Refuzniks are the Israeli people who are unwilling to serve in the army. For different reasons they reject what it seems to be a compulsory stage in a militarized society. From childhood to adolescence, schools and institutes, invite soldiers to their classrooms to explain the role and importance of the army. Almost in any job and at each university, Israeli are asked what they did in the army.

In fact, Israel has the world record for expenditure on armaments per capita: US.$ 1429. Tsahal has 186.500 soldiers and may mobilize 445.000 reservists. Nowadays, half of Israelis beggins military service at 18 years old (3 years for men, 2 years for women). However, it can be avoided if you may present any physical or mental problem. For Israeli Arabs (18% of the population) and the Haredim Jews (who make religious studies), the military service is not compulsory.

Many of the refuzniks are pacifists. In this case they will have to go to a committee that will decide whether the person has or has not the right to avoid doing the military service. Others choose to say clearly that they are against the occupation of Palestinian territories. The punishment for these people is the military prison. The penalty can vary from 2 months to 2 years. There are also people who avoid the military service for personal reasons (studies, work, family...) The movement of Refuzniks is acquiring importance although it is not well accepted in the country. This serie of portraits aims to show a hidden part of Israel.

Alex, 22 years, projectionist . "At 17 years, I went to the occupied territories to help Palestinians and to pick the olives. I realized that security as a justification of the occupation was a lie. I decided not to do my military service. I spent 5 months in prison for disobedience."

Kobi, 38, researcher in mathematics: “When I was 12 years old I decided I would not do military service. I didn’t feel compelled to serve a country which I didn’t feel part of. The first time I was called up I said I was gay, depressed and unbalanced. Today I regret having taken the easiest route and not having simply declared that I refused to serve in the army. The atmosphere in Israel is more and more stifling, it's becoming more and more dangerous to protest in Tel Aviv against the occupation of the territories.” Haifa, 2014.

Uri, “When I was at high school I began to understand that what we were being taught at school was only part of the story. I was interested in politics and was against the occupation of the Palestinian territories. At the age of 17, I thought for the first time that I shouldn't join [the army]. That was a shock for my parents. They tried to convince me to join the army but they didn't succeed. In the end I was declared unfit for service on the grounds of psychiatric problems.” Haïfa 2009.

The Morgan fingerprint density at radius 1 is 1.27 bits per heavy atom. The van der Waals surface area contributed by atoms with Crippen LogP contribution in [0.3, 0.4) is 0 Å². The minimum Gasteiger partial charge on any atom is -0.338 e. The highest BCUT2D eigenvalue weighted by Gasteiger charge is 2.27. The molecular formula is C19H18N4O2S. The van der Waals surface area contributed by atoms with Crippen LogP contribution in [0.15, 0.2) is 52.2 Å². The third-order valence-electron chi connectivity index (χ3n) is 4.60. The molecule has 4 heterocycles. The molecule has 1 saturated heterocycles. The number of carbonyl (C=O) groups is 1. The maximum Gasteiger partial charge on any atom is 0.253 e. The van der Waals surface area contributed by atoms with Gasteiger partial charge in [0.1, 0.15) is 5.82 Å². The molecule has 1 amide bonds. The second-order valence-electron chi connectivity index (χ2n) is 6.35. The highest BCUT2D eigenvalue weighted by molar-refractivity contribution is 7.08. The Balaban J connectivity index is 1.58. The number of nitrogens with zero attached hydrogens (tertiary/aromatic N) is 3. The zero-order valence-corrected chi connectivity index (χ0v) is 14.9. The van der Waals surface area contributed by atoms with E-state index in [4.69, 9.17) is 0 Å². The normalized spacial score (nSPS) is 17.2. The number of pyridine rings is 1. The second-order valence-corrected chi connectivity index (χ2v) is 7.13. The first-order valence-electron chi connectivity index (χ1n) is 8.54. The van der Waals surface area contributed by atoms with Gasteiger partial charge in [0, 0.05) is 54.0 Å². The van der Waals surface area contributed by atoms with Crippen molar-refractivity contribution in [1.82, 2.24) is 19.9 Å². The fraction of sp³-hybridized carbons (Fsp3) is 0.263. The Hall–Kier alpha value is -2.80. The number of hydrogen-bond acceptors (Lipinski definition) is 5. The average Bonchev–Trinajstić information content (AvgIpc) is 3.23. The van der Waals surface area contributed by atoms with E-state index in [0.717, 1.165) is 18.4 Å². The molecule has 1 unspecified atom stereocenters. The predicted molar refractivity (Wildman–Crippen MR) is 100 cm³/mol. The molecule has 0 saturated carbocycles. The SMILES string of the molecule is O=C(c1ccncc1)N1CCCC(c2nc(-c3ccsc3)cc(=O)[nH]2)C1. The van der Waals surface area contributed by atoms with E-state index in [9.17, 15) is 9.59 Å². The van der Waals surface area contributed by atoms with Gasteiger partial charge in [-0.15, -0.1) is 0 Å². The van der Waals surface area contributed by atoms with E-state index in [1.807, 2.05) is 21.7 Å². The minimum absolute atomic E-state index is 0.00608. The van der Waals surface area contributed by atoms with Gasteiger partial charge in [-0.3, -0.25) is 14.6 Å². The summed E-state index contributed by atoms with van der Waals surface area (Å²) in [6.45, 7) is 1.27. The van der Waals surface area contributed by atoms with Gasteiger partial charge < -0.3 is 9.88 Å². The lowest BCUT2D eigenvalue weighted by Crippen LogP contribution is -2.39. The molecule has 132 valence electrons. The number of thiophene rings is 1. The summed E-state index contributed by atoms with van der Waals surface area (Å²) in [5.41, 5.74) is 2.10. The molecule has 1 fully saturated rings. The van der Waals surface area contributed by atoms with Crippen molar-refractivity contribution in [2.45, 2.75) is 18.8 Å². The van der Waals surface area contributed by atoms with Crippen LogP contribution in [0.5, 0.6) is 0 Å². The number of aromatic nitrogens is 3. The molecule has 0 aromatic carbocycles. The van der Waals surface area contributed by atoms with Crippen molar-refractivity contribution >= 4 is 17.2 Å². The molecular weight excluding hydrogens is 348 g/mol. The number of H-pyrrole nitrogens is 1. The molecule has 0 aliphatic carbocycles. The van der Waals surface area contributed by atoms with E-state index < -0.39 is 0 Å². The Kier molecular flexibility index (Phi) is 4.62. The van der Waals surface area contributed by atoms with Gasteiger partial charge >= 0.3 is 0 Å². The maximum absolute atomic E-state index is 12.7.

Efi, 23, a student: “From your childhood in Israel you're led to believe that the army protects you. An important experience made me understand that this wasn't the case: I went to Bilin on the West Bank where I saw pacifist demonstrators defend their land. I saw the soldiers fire at them and that shocked me. When growing up in Israel, when you're young, it's impossible to know about this sort of thing.” Tel Aviv, 2009. In 2014 he says: “Today I think that the problem is in fact a complex one. War is a terrible thing and there are people who suffer on both sides. But as it is being attacked I think Israel has the right to defend itself.”

Tamar, aged 20: “I’m a pacifist. In 2008 I chose to go to jail in order to explain that it's possible to question the taboo of military service. The most important thing for me was that people could hear a different voice. I spent three months in prison. For the last month I was in solitary because I didn't want to wear the uniform. As for what's happening now, I think it's even more important to refuse to go into the army. The hate and intolerance shown towards these kinds of decisions are even stronger today than back then. Nationalism and the Right's propaganda have made people lose all hope. My generation has grown up without any contact with Palestinian society. So hates flourishes more easily.” Tel Aviv 2014.

Yuval, aged 25, student: “I decided to go to prison to protest against the occupation. I've been in military prison three times. I'm happy that I took this step but I'm not sure I'd do it again. I did nothing wrong and yet I was punished. I don't believe I deserved such a punishment. Obviously we used going to prison to highlight the occupation of the Palestinian territories. Let's say it's a good way to carry out the struggle but perhaps there are better ways.” Tel Aviv 2014.

Omer, 20, student: “The army system works well. It leaves no time for reflection. I think the Israelis have to know the Palestinians' situation to be able to choose whether they want to join the army or not. 
My father is an important general, he was deputy director of [Israeli intelligence agency] Mossad. We were on opposite sides. I spent two months in jail. My case caused a big stir. It was hard, I lost five kilos.” Tel Aviv 2009.

Raz, 19: “When I was 15 I knew nothing about the Palestinians. I lived in a kind of bubble. But when I went into the territories for the first time I saw very clearly that the occupation didn't exist for security reasons. I felt strongly that we'd been lied to. In 2008 seven of us refused to join the army. I spent 4 months in jail. I came face to face with the reality of other girls who were in a much more difficult situation than mine both on a family and social level.” Tel Aviv, 2009.

Margarida, 23: “I arrived in Israel from Brazil with my family when I was 14. I joined the army at 19 and I asked to be [based] near my house. They never listened to me. In the end, I took 60 pills so that they'd understand that it was something serious, and they got rid of me. I dreamed of working at the airport, but that's now impossible.” Ashkelon, 2009.

Or, 19: “Because I grew up in a very Zionist Israeli family, when I was a child I was certain that I'd serve in a combat unit. But when I was at a demonstration against the wall in the West Bank, the Israeli army fired at us. I realised that day that I wouldn't do my military service. I'm going to go to prison so my family understands.” Tel Aviv, 2009.